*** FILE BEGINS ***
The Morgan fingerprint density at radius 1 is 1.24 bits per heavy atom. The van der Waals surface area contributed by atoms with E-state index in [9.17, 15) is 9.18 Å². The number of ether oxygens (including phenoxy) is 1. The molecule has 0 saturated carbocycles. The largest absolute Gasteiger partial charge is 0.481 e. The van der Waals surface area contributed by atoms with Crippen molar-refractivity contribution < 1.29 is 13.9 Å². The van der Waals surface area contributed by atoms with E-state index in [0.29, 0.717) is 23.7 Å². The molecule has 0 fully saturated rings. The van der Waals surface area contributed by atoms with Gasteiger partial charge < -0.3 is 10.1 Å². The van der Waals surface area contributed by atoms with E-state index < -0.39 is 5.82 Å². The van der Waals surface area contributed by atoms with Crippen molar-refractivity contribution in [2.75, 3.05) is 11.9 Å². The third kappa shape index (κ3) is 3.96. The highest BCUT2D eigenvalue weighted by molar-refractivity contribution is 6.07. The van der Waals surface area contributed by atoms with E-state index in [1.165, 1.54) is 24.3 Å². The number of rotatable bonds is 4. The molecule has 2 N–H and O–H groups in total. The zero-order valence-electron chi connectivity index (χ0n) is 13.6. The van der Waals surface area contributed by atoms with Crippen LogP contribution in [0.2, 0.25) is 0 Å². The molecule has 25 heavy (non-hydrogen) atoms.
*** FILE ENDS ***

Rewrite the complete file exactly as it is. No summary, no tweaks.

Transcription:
The Morgan fingerprint density at radius 1 is 1.24 bits per heavy atom. The van der Waals surface area contributed by atoms with E-state index in [9.17, 15) is 9.18 Å². The number of ether oxygens (including phenoxy) is 1. The molecule has 0 saturated carbocycles. The largest absolute Gasteiger partial charge is 0.481 e. The van der Waals surface area contributed by atoms with Crippen molar-refractivity contribution < 1.29 is 13.9 Å². The van der Waals surface area contributed by atoms with E-state index in [0.29, 0.717) is 23.7 Å². The molecule has 0 fully saturated rings. The van der Waals surface area contributed by atoms with Gasteiger partial charge < -0.3 is 10.1 Å². The van der Waals surface area contributed by atoms with E-state index < -0.39 is 5.82 Å². The van der Waals surface area contributed by atoms with Crippen molar-refractivity contribution in [2.75, 3.05) is 11.9 Å². The third kappa shape index (κ3) is 3.96. The highest BCUT2D eigenvalue weighted by molar-refractivity contribution is 6.07. The van der Waals surface area contributed by atoms with E-state index in [1.165, 1.54) is 24.3 Å². The number of rotatable bonds is 4. The molecule has 2 N–H and O–H groups in total. The zero-order valence-electron chi connectivity index (χ0n) is 13.6. The van der Waals surface area contributed by atoms with Crippen LogP contribution in [0.2, 0.25) is 0 Å². The molecule has 25 heavy (non-hydrogen) atoms.